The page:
• an ulcer or sore in your mouth or on your lip which does not heal within 3 weeks
  • persistent discomfort or pain in your mouth that doesn’t go away
  • red or white patches in your mouth
  • a lump on your lip, tongue or in your neck

You can download and save the ‘Do-it-yourself’ mouth cancer check by clicking here  – Download Mouth Cancer Check PDF

Other symptoms can include:

  • unexplained bleeding in your mouth
  • numbness in your mouth
  • loose teeth
  • problems chewing or swallowing, difficulty moving your jaw or a feeling that something is caught in your throat
  • changes to your voice – it may sound husky or quieter or you may slur your words
  • weight loss because of problems swallowing

These symptoms aren’t always caused by oral cancer but if you have any of them, or are concerned about anything unusual in your mouth, please contact your GP or dentist without delay and make sure they know your worries.

What causes oral cancers?

Excessive alcohol consumption, smoking, chewing tobacco, poor diet and HPV (human papilloma virus) are all significant risk factors for developing oral cancer – those who both smoke and drink to excess are up to 30 times more likely to develop the disease. Prevention is key and lifestyle choices can reduce significant threats of mouth cancer.

For more information on mouth cancer please visit: www.mouthcancer.org 

Dental emergencies can occur at any time and whether it is a broken tooth or dental abscess that is causing you pain, prompt treatment and advice can make all the difference to sorting out the problem.  Dental emergencies can be extremely stressful and cause a lot of pain. If you have a dental problem, please call us as soon as you can.  We aim to see, or give advice to, all registered patients with genuine dental emergencies on the same day they contact us – please call us as early as possible to ensure your best chances of getting help the same day.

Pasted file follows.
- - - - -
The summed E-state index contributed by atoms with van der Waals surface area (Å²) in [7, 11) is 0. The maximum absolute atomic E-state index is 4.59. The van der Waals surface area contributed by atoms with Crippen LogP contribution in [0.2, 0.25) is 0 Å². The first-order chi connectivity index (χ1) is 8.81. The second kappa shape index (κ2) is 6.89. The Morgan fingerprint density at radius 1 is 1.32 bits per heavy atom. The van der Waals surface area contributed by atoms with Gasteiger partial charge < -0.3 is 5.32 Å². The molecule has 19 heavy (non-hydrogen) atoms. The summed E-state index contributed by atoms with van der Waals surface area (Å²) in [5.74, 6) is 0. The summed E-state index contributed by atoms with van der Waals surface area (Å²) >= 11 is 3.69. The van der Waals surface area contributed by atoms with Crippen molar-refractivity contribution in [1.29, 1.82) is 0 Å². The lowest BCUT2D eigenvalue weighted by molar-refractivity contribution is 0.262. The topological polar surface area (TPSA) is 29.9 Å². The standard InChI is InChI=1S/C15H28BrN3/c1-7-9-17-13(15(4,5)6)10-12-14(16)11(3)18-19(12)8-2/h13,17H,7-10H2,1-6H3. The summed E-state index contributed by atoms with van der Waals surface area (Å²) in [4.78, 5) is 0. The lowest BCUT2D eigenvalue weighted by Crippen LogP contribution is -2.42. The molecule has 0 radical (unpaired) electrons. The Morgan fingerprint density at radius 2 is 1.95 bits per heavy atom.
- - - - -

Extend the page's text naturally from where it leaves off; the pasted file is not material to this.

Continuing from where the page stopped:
Out of Hours

If you are a Denplan patient, and you have the ‘Supplementary Insurance Cover’ included in your Denplan policy, you will be covered for dental injuries and severe dental emergencies both in the UK and abroad. You can contact Denplan’s 24-Hour Worldwide Dental Emergency Helpline on 0800 844 999 (if calling from abroad, please telephone +441962 844 999) and they’ll put you in touch with a dentist who can help. Please refer to your Denplan policy document for full terms and conditions.

Alternatively, you can try the NHS Urgent Care Service by dialling 111.

First Aid Tips for Teeth

Toothaches should not be ignored – if there is an infection, it can become severe if left untreated so always contact your dentist as soon as possible. Use dental floss to dislodge any food or debris that may be impacted. Clean the area thoroughly by rinsing your mouth with lukewarm (body temperature) salt water – do not use very hot or very cold water as this may inflame the gums. Avoid lying flat as this can raise the blood pressure and increases pain. If your face is swollen, apply a cold compress – you can make a cold compress by wrapping a tea towel around an ice pack.
Pain Relief for Toothache
The best over-the-counter painkillers for toothache are non-steroidal anti-inflammatory drugs, or NSAIDs for short. These include Ibuprofen, Diclofenac and Naproxen. DO NOT take Ibuprofen if you have asthma. Paracetamol or Aspirin are also good for dental pain, however, dental pain often comes from inflammation and pressure on various nerves and tissues, so, for this reason, NSAIDs can be better for dental pain because they are both pain relievers and good anti-inflammatories. Do not place Aspirin on the sore tooth or surrounding gums as it can burn your mouth and harm your teeth. Always seek help from a dentist as soon as possible.
Before taking any pain medications, always read the label for contraindications, side-effects and maximum doses, to make sure it is suitable for you to take. If you are unsure, always consult your dentist, doctor or pharmacist first.